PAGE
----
There is something to be said for the good ole’ days when brands pulled no punches in an attack/counter-attack mentality that resembled chess matches in a public park. What was once a “less filling, tastes great” environment has now become a breeding ground for geckos, ducks, lizards, bears and a slew of other negligible icons that act more out of self-importance than they do in calling out the value propositions of their competitors (actually, I like the Sobe lizard – we tweet each other occasionally... Sorry, dude). Further, when you look at the technologies being used to communicate these sentiments, parody seems to be the theme of the day. Granted, in the 80s and for most of the 90s, we were limited to a default suite of three types of media – print, TV and radio – but that’s entirely the point, and a fairly obvious one at that: if we now have more to choose from, why aren’t we doing more? More importantly, why aren’t we doing things differently?
Time to differentiate. Time to stand out and start delivering knockout punches.
Without giving away free ideas (God forbid), let’s examine some inverse relationships that can lend to this notion of ‘reactive advertising’... And some of the potential consumer touch-points.
Greenwashing – alright, so pretty much every brand on the planet is touting some form of green-friendly something or another. In some cases, it may be true, but in many, this amounts to spin-doctoring of the highest order. I know first hand because I’ve worked with activist groups like NRDC and have seen some of the abject bullshit that these companies sling at the public. That said, this has to be the lowest hanging fruit for true, green-compliant companies to tout. Here’s the catch: most consumers don’t know what ‘green’ is, so there’s an educational curve. You’ll have to spend the time and the money to teach first, then tout your wares second. But if you can, you can certainly knock a few of the big boys off the green block.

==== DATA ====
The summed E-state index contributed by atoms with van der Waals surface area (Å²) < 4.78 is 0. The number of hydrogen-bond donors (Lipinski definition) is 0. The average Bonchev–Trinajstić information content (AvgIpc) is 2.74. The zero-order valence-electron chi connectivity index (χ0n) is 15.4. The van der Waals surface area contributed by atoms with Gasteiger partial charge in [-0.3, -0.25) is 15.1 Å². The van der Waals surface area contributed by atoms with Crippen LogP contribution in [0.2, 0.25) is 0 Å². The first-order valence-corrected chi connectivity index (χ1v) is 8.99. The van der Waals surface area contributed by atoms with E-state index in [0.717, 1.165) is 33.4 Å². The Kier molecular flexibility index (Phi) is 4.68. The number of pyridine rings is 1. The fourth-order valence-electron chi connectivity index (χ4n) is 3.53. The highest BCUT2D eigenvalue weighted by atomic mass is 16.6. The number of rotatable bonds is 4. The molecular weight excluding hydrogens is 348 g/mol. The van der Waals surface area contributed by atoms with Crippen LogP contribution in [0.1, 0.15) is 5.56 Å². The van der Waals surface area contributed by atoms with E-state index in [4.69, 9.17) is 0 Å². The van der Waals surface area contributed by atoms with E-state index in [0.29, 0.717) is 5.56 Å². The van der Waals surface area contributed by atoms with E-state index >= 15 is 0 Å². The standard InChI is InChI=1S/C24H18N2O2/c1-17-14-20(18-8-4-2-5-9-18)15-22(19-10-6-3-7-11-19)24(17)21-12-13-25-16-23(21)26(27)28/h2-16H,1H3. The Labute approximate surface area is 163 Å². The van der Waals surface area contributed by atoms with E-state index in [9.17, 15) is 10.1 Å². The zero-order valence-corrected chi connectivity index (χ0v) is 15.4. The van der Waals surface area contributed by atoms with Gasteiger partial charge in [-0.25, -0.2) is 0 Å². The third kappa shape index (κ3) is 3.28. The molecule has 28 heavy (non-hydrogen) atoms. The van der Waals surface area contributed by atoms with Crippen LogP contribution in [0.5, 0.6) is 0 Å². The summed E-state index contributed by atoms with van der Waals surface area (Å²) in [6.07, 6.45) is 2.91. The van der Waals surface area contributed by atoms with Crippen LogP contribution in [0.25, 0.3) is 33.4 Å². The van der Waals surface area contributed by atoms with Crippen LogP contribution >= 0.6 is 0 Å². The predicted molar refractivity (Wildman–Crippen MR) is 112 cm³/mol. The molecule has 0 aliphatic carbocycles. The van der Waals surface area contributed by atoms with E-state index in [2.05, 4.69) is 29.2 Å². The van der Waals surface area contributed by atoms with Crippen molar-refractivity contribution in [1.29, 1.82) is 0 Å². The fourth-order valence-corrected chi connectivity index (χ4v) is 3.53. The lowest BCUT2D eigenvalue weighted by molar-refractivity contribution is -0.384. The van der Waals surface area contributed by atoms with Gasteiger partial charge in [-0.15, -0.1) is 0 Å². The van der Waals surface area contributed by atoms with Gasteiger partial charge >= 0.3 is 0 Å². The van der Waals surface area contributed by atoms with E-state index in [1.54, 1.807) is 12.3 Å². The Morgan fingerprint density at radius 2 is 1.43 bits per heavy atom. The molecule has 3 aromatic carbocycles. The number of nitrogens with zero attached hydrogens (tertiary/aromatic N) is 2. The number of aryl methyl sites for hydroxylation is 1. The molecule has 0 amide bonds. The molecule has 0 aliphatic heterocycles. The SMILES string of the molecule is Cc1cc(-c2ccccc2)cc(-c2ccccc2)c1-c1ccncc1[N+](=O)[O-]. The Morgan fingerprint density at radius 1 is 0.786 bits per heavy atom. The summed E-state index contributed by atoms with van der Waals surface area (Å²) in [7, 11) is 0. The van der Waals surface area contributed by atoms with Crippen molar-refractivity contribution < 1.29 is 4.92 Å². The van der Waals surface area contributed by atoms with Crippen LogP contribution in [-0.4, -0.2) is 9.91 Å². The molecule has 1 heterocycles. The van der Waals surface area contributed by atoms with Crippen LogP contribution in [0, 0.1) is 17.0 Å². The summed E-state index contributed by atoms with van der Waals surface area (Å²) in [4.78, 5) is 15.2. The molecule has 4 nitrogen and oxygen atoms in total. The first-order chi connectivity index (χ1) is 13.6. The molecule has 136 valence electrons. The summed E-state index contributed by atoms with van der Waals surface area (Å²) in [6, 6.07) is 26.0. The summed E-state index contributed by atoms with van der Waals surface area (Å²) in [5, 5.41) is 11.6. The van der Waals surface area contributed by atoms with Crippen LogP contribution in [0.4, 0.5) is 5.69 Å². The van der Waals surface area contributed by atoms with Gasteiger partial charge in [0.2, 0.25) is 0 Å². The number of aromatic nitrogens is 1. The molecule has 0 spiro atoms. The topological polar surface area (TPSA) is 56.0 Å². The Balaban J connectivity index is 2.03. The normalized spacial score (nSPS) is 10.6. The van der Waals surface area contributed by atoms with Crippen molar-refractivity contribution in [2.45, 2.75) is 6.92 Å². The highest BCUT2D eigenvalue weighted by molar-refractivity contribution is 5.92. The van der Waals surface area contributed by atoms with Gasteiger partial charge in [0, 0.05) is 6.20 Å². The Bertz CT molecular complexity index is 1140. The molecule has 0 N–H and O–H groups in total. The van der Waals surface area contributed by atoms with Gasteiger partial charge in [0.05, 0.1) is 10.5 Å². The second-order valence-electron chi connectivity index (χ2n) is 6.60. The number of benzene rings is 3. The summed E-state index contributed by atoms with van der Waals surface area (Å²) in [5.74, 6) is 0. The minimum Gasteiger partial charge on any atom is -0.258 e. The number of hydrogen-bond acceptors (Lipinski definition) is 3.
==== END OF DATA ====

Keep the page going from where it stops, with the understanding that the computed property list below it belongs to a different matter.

Company Culture – this one seems like an easy tactic, although I’m sure there are a number of red flags. You probably can’t call out the fact that a competitor’s CEO is bedding a bunch of young blondes – I mean hey, those are just allegations – BUT, you can point out how great your own little cultural ecosystem is. You don’t hear a whole lot about employee testimonials, or better yet, why an employee defected from the competition. If you’re smart enough about it, you can give consumers a real glimpse inside of the very thing you have with each other that makes for a good product.
Labor Practices – yet another dicey element, rife with potential legal crossfire, but I think we all know a few major brands out there who are cutting major corners in this regard. You can take a more diplomatic approach and discuss how strong employee benefits lead to a stronger product... And of course, insinuate, insinuate, insinuate!
Pop-Culture Trends – now this is an area where I simply do not understand why brands don’t take more potshots at each other. For example, there’s a certain automotive company that recently ran virals of gay dudes washing one of the Transformers cars as a co-promotion – LAME. If I were a competitor, I would have a field day with this. Further, you can run a whole initiative of different stories that jab the competition just by looking at the material they post online.
Random Stuff – Further along the UGC front, there are so many nuggets in the rough coming from people all over the world that can be re-purposed and expanded upon, and even made ‘category relevant’. Just use your imagination. Your creative teams will thank you.
All in all, if advertising wants to stay relevant, it better start taking more risks. All the fodder is there, so let’s look at the flaws within the system to garner new insight into what can be done. And won.
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